What exactly qualifies as comfort food is very much in the palate of the comfortee. Grilled cheese may not work for everyone under every circumstance, but we’ll risk a bet that the gooey delicacy is pretty close to universal, especially when you’re under the weather.
But if you’re too sick to grill up your own and don’t have anyone to do it for you, this grilled cheese sandwich-making robot might be the perfect kitchen accessory. Dubbed “The Cheeseborg” and built as a semester project by [Taylor Tabb], [Mitchell Riek], and [Evan Hill] at Carnegie-Mellon University, the bot takes a few shortcuts that might rankle the grilled cheese purist. Chief among these is the use of a sandwich press rather than a plain griddle. We understand that this greatly simplifies the flipping problem, but to us the flipping, especially the final high arcing double backflip onto the sandwich plate, is all part of the experience. Yes, a fair number of sandwiches end up going to the dog that way, but that’s beside the point.
As realized, Cheeseborg feeds bread and cheese from stacks using a vacuum arm, sprays the grill with butter, and uses a motorized arm to push the uncooked sandwich into the press. At the peak of grilled perfection, the press opens and ejects the sandwich to a waiting plate. As an added bonus, the whole thing is Google Assistant enabled so you can beseech Cheeseborg to fix you a sandwich from your sick bed. See it in action below.
This is far from the first culinary robot to grace our pages. There was the recent CNC sausage bot, we’ve seen plenty of pancake bots, and even [Ben Krasnow] once automated cookie making.
Continue reading “Automate Your Comfort Food Prep with an IoT Grilled Cheese Robot”
How do you like your Ham and Cheese sandwich? If you answered “I prefer it beefy”, look no further than [William Osman]’s Vin Diesel Ham and Cheese Sandwich! [Osman]’s blog tagline is “There’s science to do” but he is the first to admit this is science gone too far. When one of his followers, [Restroom Sounds], commented “Please sculpt a bust of [Vin Diesel] using laser cut cross-sections of laser sliced ham”, he just had to do it.
His friend [CameraManJohn] modeled the bust using Maya and [Osman] has provided links to download the files in case there’s the remote possibility that someone else wants to try this out. They picked the cheapest packs of sliced ham they could get from the supermarket — so technically, they did not actually laser slice the ham. For help with generating the slice outlines, they found the Slicer app for Autodesk’s Fusion 360 which did exactly what needed to be done. The app converts the 3D model into individual cross sections, similar to an MRI. It helps to measure the thickness of various samples of your raw material so that the Slicer output is not too stretched (or squished). The result is a set of numbered 2D drawings that can be sent to your laser cutter.
The rest of the video scores pretty high on the gross-o-meter, as [Osman] goes about laser cutting slices of ham (and a few slices of cheese), tasting laser cut ham (for Science, of course), and trying to prevent his computer from getting messed up. In the end, the sandwich actually turns out looking quite nice, although we will not comment on its taste. A pair of googly eyes adds character to the bust.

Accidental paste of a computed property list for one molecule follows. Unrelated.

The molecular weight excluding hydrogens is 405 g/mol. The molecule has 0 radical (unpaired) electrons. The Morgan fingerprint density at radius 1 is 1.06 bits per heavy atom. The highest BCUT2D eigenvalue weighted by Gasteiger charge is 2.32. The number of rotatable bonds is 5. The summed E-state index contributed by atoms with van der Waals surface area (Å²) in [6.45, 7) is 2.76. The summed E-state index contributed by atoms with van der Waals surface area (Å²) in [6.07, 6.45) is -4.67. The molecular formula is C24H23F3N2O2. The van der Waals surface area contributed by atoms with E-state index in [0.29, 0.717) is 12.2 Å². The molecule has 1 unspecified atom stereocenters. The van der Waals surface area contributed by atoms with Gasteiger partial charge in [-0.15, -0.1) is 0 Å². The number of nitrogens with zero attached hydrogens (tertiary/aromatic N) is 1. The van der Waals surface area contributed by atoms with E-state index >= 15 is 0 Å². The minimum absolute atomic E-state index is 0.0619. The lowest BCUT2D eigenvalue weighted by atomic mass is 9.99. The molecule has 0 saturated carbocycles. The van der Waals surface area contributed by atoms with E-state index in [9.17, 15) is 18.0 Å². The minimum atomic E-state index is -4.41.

One problem is that the Slicer app does not optimise its results for efficient packing. with the smallest part occupying the same bounding box as the largest. This leads to a lot of wasted pieces of ham slices to be thrown away. [Bill] is still wondering what to do with his awesome sandwich, so if you have suggestions, chime in with your comments after you’ve seen the video linked below. If you know [Vin Diesel], let him know.
This isn’t [Osman]’s first adventure with crazy food hacks — here are a few tasty examples: a Toast-Bot that Butters For You (sometimes), a Laser-Cut Gingerbread Trailer Home, and a Pumpkin-Skinned BattleBot.
Continue reading “Sudo Make Me a Sandwich”
Food. A necessary — often delicious — interruption of whatever project you’re currently hacking away at. Ordering takeout gets expensive and it’s generally unhealthy to subsist solely on pizza. With the Sandwich-O-Matic, a simple voice command fulfills this biological need with minimal disturbance of your build time.
Built for a thirty-six hour hackathon, the Sandwich-O-Matic is controlled by a Photon and an Arduino. The backend is running node, hosted on AWS, and Google Cloud was used for voice to text recognition. This thing is a fully automated and voice controlled sandwich building station. A DC motor services the toaster, while the rest of the device is actuated by servos. Simply tap the ‘begin recording’ button on the site, tell it your ingredient choices, and off it goes.
Continue reading “Sandwich Robot Keeps You Fed So You Can Keep Hacking”
Reading this article in the San Francisco Chronicle sounds very familiar if you’ve owned a hand-built robot of any kind. “Bistrobot” is a pretty sweet sandwich-making robot. It toasts bread on the fly and applies peanut butter, jelly, honey, apple butter, and/or a few other gloopy dispensable delicacies at the behest of human customers. Watch the video below and we guarantee that you’ll want to toss a couple bucks into it, even if you don’t like toasted PB&J sandwiches.
The video makes everything look peachy, like a 3D printer on a good day. Check out the jelly nozzle zig-zagging across the half-sandwich — it’s very familiar. Indeed the whole machine seems like something we could build. But as we all know, continuous duty has a way of finding the flaws in our designs. The Chronicle article is part triumph, and part tale of woe, with the builder being called in to repair the Bistrobot for the “zillionth” time.
Continue reading “Bistrobot: Make Me A Sandwich”